TMEM16F, a member of the conserved TMEM16 family, plays a central role in the initiation of blood coagulation and the fusion of trophoblasts. The protein mediates passive ion and lipid transport in response to an increase in intracellular Ca2+. However, the mechanism of how the protein facilitates both processes has remained elusive. Here we investigate the basis for TMEM16F activation. In a screen of residues lining the proposed site of conduction, we identify mutants with strongly activating phenotype. Structures of these mutants determined herein by cryo-electron microscopy show major rearrangements leading to the exposure of hydrophilic patches to the membrane, whose distortion facilitates lipid diffusion. The concomitant opening of a pore promotes ion conduction in the same protein conformation. Our work has revealed a mechanism that is distinct for this branch of the family and that will aid the development of a specific pharmacology for a promising drug target.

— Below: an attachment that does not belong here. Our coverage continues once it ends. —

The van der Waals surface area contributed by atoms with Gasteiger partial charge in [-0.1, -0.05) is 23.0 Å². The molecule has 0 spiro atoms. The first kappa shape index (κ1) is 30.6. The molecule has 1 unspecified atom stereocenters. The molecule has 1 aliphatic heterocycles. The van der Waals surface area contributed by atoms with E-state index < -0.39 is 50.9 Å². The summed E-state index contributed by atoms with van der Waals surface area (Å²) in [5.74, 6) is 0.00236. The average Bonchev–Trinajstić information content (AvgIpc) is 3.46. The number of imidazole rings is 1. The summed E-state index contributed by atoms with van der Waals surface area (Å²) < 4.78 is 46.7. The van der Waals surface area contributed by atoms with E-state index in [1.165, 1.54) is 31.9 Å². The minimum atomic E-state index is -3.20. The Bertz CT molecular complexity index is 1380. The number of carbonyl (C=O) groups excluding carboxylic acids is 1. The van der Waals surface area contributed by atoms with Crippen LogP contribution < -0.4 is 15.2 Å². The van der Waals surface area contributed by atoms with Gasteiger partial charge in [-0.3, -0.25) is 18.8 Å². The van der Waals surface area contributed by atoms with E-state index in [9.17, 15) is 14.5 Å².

© 2022. The Author(s).